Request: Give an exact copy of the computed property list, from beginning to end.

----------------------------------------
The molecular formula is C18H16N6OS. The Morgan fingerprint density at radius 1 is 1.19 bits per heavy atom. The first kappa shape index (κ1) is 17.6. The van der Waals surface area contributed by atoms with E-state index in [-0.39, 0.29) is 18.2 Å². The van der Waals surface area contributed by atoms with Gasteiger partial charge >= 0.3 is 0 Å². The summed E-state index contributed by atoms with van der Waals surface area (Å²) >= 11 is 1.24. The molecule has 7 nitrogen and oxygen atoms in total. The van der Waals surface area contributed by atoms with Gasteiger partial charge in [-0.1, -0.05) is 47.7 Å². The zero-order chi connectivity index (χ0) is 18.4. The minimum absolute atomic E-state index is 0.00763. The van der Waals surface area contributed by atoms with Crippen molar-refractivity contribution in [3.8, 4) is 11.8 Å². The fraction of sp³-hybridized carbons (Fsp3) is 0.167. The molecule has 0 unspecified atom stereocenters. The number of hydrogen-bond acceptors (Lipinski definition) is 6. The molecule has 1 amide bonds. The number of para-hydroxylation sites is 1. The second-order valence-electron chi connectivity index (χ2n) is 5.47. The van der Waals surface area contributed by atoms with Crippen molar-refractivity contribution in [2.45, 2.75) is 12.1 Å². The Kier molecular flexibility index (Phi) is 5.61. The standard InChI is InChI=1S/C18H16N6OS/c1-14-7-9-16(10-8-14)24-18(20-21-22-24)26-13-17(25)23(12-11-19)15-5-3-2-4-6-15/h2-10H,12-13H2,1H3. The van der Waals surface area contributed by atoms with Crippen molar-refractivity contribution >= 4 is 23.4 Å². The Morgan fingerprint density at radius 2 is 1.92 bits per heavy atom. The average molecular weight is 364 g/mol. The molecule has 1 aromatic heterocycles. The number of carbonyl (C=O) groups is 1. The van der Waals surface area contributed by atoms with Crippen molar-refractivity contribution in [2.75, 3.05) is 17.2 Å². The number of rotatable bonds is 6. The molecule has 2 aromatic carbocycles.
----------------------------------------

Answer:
The molecular formula is C18H16N6OS. The Morgan fingerprint density at radius 1 is 1.19 bits per heavy atom. The first kappa shape index (κ1) is 17.6. The van der Waals surface area contributed by atoms with E-state index in [-0.39, 0.29) is 18.2 Å². The van der Waals surface area contributed by atoms with Gasteiger partial charge >= 0.3 is 0 Å². The summed E-state index contributed by atoms with van der Waals surface area (Å²) >= 11 is 1.24. The molecule has 7 nitrogen and oxygen atoms in total. The van der Waals surface area contributed by atoms with Gasteiger partial charge in [-0.1, -0.05) is 47.7 Å². The zero-order chi connectivity index (χ0) is 18.4. The minimum absolute atomic E-state index is 0.00763. The van der Waals surface area contributed by atoms with Crippen molar-refractivity contribution in [3.8, 4) is 11.8 Å². The fraction of sp³-hybridized carbons (Fsp3) is 0.167. The molecule has 0 unspecified atom stereocenters. The number of hydrogen-bond acceptors (Lipinski definition) is 6. The molecule has 1 amide bonds. The number of para-hydroxylation sites is 1. The second-order valence-electron chi connectivity index (χ2n) is 5.47. The van der Waals surface area contributed by atoms with Crippen molar-refractivity contribution in [2.45, 2.75) is 12.1 Å². The Kier molecular flexibility index (Phi) is 5.61. The standard InChI is InChI=1S/C18H16N6OS/c1-14-7-9-16(10-8-14)24-18(20-21-22-24)26-13-17(25)23(12-11-19)15-5-3-2-4-6-15/h2-10H,12-13H2,1H3. The van der Waals surface area contributed by atoms with Crippen molar-refractivity contribution >= 4 is 23.4 Å². The Morgan fingerprint density at radius 2 is 1.92 bits per heavy atom. The average molecular weight is 364 g/mol. The molecule has 1 aromatic heterocycles. The number of carbonyl (C=O) groups is 1. The van der Waals surface area contributed by atoms with Crippen molar-refractivity contribution in [2.75, 3.05) is 17.2 Å². The number of rotatable bonds is 6. The molecule has 2 aromatic carbocycles.